Year: 1992 Source: PMLA: Publications of the Modern Language Association of America, v.107, no.3, (May 1992), p.554-565 SIEC No: 20010410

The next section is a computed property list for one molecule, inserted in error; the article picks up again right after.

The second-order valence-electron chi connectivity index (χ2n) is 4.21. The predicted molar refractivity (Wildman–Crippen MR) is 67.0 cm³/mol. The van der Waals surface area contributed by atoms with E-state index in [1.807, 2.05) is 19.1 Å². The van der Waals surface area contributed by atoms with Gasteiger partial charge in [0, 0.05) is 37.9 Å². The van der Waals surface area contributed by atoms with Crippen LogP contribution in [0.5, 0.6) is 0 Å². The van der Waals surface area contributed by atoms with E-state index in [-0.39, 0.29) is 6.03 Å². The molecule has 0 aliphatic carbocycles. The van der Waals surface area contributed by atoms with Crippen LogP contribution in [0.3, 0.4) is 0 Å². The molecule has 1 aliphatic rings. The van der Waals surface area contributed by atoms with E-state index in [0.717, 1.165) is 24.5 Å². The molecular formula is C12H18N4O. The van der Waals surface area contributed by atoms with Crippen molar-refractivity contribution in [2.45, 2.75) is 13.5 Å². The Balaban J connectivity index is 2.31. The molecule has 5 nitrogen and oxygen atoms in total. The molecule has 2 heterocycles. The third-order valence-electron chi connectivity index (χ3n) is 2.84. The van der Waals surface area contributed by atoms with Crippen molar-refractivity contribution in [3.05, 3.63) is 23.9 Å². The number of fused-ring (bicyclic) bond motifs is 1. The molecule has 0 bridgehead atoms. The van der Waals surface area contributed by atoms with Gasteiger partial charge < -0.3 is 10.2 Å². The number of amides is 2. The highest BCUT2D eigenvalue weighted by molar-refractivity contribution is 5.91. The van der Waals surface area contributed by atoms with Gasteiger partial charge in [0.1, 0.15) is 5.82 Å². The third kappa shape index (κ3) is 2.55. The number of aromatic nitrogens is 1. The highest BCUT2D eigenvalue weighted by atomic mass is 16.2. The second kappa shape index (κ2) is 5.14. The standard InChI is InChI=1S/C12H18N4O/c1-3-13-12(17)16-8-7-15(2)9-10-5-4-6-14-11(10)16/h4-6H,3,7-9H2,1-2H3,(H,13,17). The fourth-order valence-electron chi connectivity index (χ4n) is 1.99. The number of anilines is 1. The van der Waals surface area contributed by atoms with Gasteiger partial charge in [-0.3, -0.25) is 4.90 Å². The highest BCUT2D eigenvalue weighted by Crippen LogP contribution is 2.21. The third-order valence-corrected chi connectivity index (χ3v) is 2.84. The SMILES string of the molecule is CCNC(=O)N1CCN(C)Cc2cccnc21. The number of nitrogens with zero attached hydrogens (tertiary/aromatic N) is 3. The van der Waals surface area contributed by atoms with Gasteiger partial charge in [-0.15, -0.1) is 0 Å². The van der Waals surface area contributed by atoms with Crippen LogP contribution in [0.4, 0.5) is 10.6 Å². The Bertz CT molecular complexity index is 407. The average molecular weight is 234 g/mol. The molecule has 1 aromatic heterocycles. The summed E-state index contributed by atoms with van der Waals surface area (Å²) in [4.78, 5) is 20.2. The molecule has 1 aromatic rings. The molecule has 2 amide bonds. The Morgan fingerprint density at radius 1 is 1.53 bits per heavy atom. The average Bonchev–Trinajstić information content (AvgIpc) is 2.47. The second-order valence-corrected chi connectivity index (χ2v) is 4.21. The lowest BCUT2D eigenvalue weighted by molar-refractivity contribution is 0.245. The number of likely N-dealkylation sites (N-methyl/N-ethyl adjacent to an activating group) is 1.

Nicole Loraux (1989) observed that female characters in Greek tragedy most often die from neck wounds. Using Loraux’s study as a point of departure, Helms examines the modes of death of Shakespeare’s Lavinia & Cleopatra, along with Heywood’s Lucrece & Marston’s Sophonisba. Interweaving classical narratives of sacrifice & suicide with a phenomenology of their performance, these cultural tales of gendered violence are considered as they enter & pass between the popular & elite traditions. The encounter between ancient ways of killing a woman & the contingencies of Shakespearean performance is also explored. (77 refs.)